Doctoral education is assumed to play a major role in creating the high-level trained workforce for the knowledge society. The EU policy focuses on this ‘third cycle’ of academic training in order to create the knowledge professionals who have the competencies to work in a broad range of highly complex, knowledge intensive environments.
The rise of European social networking in higher education and research.
The EU policy has stimulated the European universities to build collaborative networks, both among themselves and with business and industry. These social networks have become a major instrument for collective action in higher education and research.
The changing higher education and research governance model.
The ‘opening up’ of higher education to society brings along the emergence of a new, multi-stakeholders governance model in the European universities, with multiple funding sources, a stronger focus on accountability and a pressure to deliver innovation-relevant outcomes.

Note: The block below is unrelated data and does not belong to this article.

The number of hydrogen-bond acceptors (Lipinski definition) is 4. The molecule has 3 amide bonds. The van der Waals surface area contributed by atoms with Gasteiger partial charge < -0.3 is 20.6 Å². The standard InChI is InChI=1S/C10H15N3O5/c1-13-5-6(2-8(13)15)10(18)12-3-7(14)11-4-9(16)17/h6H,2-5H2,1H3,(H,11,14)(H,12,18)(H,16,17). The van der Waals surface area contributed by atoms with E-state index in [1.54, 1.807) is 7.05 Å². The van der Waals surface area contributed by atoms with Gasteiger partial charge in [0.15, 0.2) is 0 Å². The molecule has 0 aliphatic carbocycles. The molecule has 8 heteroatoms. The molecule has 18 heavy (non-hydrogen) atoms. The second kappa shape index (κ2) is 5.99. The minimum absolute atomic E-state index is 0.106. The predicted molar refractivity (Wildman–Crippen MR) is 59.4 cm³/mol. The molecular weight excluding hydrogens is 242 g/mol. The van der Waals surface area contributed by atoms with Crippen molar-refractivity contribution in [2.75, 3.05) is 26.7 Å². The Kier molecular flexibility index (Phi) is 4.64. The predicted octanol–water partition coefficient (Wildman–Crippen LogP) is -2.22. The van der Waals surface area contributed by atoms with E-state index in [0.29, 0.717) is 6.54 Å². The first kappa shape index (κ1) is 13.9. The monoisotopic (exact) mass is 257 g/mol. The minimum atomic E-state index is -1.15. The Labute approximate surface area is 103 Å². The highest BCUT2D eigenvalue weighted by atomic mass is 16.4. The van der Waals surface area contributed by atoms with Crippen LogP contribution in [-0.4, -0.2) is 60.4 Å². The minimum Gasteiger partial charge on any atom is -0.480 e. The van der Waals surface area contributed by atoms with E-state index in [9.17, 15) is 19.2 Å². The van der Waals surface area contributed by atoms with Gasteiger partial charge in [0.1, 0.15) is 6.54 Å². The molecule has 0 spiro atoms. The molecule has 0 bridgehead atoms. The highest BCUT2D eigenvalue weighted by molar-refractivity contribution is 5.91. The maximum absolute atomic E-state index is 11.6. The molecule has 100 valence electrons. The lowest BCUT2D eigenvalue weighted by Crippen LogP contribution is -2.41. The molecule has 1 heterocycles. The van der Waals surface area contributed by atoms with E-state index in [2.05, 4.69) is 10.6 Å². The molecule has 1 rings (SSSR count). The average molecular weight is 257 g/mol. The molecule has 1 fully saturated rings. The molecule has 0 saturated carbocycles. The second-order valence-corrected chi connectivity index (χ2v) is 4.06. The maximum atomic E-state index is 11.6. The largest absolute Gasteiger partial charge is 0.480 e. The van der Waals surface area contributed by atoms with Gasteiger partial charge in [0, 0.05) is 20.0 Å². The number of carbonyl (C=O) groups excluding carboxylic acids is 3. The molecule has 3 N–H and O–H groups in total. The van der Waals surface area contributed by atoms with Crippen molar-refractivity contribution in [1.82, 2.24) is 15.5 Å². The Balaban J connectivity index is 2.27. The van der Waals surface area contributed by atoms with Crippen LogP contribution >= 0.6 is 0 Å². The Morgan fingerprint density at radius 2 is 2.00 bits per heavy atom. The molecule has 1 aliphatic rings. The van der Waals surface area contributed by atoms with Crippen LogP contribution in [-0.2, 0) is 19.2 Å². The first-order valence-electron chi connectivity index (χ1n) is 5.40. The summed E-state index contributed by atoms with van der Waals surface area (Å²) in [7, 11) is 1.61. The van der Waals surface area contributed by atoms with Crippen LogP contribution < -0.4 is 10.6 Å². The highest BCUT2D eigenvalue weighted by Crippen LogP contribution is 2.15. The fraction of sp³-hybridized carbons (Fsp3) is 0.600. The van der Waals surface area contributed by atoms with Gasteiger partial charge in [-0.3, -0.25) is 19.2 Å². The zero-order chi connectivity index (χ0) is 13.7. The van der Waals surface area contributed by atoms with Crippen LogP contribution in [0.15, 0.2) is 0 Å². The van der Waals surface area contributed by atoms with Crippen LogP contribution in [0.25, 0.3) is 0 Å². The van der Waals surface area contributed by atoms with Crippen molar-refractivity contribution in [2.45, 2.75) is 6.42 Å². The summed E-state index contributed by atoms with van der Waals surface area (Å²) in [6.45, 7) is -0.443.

In the Lisbon innovation strategy of 2000, knowledge is singled out as Europe’s most important resource. Knowledge is to be the driving force of the European lifelong learning society; it is the basis for Europe’s future economic, social and environmental development; it is the fundamental resource for the innovation of products and services. Universities are Europe’s most crucial knowledge institutions. The European universities have become the cornerstones of the European innovation policy, and hence crucial addressees of EU policy.
In higher education, the recent EU Lifelong Learning Programme intends to contribute to the European knowledge society by fostering co-operation between the various national education systems. In its higher education sub-programme (Erasmus) it wants to reinforce the contribution of higher education to the overall European innovation strategy by supporting the realisation of the European higher education area. In the context of the Bologna-process, the EU intends to create a ‘consistent, compatible and competitive’ European higher education system fitting into the broader Lisbon strategy. It emphasises the importance of the three cycle structure, of a European qualification framework and of Doctoral education. In addition, it underlines that the universities have a crucial place and role in the European knowledge society and should modernise themselves in order to become globally competitive institutions.